Underworld Awakening Review
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Running Time: 88 minutes
Well, here's another excuse to put Kate Beckinsale in tight leather with Underworld: Awakening, which continues the story of the Vampires and Lycans started in 2003 by director Len Wiseman (who remains on this film in a writing capacity). The original Underworld film brought to the screen the battle between the two supernatural forces and asked audiences to choose which side they favoured. This was long before the Twilight saga had tried the same thing, using the two male protagonists as poster children. It could be said that Underworld actually stared a sea change in the Vampire/Werewolf sub-genre of horror films and allowed through some projects that might not have seen the light of day (excuse the inappropriate turn of phrase there). It certainly help to cement some of the visual style for this genre and spawned a series of films staring the aforementioned Beckinsale which have largely been well received by loyal fans of the series.
With Awakening we see the series return to the original plot of Death Dealer Selene and her hybrid lover Michael Corvin (played briefly by a stand in for Scott Speedman). Time has moved on since we last left the pair and humans have discovered that they are not alone, treating vampires and werewolves as diseases that need to be stamped out. It is in to this world that we are thrust and see Michael get shot and Selene get captured. The plot then moves swiftly forward 12 years as Selene is released from her entombment in a block of ice by a new hybrid, and goes on the run. We are soon made aware that this new hybrid is, however, a 12 year old girl who Selene tracks down in order to help but Lycans are not far behind. Who will control the hybrid and just who is she anyway?
Directorially, we are not seeing anything different in this film that we didn't get in the others. The team of Marlind & Stein do a good job in bring the fervent fight scenes to screen and have kept the overall visual style that fans have come to associate with the franchise. In between fights the films pacing is quite good and bridges the action sequences nicely. That said, there is nothing new to see here and once the fighting is done we return to fairly standard one shot, two shot sequences that can be found in the most tawdry of films. There is nothing wrong with this, however. Ultimately it is fairly solid film making.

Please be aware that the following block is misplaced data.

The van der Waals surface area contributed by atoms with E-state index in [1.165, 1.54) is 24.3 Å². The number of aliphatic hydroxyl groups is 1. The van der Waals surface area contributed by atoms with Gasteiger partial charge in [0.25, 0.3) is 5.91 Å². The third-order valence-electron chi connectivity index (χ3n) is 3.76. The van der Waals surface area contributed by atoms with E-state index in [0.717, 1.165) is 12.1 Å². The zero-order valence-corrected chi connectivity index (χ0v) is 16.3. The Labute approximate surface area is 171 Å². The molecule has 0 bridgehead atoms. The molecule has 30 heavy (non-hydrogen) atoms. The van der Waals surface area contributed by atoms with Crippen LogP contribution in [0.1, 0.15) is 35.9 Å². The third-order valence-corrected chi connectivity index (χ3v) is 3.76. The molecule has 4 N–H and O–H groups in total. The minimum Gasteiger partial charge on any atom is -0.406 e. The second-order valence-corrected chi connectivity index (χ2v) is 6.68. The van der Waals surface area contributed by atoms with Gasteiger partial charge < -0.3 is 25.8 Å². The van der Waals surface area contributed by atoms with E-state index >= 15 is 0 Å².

Where the real problems with the film lie is in a plot which, even though engaging, is very thinly veiled. In fact, there is little beyond the basic story to captivate the imagination and it's difficult to know whether this was just lazy plotting or whether it was done to satiate focus groups. As well as that, characters have been introduced really to replace those killed in earlier films. The interesting elements of the plot, namely the human reaction to the werewolf/vampire threat and how the two sub-species survive, is largely glossed over, even though it would make a much more interesting threat than that which transpires. And then there are the Lychans themselves.
One of the more interesting elements of the previous Underworld films was that of a subjugated Werewolf species taking on the vampires who had once enslaved them. The earlier films really did start to show that the battle wasn't a one sided thing and semi-political plot points were able to thrive within their scripts, even if they were hidden well. This should have been taken to a new level with the human threat but we are instead treated to a film where the once misunderstood Werewolf clan have turned in to nothing more than big dogs. They have become the 'Monster of the Week' in a US TV series and that is so much less than they deserve.
It was these elements that really stopped me enjoying a film that I should have liked (after all, I am meant to be the target audience, right?). It is a shame when you consider the cast, which includes many fine British actors, has done a very good job dispite the problems. Theo James, for example, takes a shockingly written part and really does make it his own, bringing as much believability as one could expect to the screen. The young India Eisley is also worth mentioning as the escaped hybrid, since much of the plot pivots on her performance which is both understated and visceral when needed. Charles Dance also makes an appearance as the head of a vampire coven and is as accomplished as one would expect. And then there is Kate herself who does hold the film together, even through some of the less accomplished pieces of writing.
Finally, I should really touch on the special effects, some of which must have given this film an 18 certificate as I see no other reason why it should have been rated so. They're all right. Some of the wolf work, especially later in the film, seems to be a little lacking. Nine years on from the original movie it appears that the technology used in this franchise has not advanced very much. I'm not sure what more can be said.
If you are a fan of the Underworld series then it is probably worth seeing this film. Dispite it's problems there is a lot of action in it and will keep you busy for eighty minutes on a long afternoon. If you're not a fan then I would steer well away from this, unless you like your gory horror action with a little less gore and a lot more action. As with all films in the genre there are Technical issues, such as how many bullets were fired and do you feel lucky punk... But those can be overlooked if you just want a little bit of action with your supernatural monsters. If you are a fan of the original but found the rest of the franchise less than engaging, may I suggest renting out Dog Soldiers, American Werewolf in London and The Howling for a much more entertaining time.
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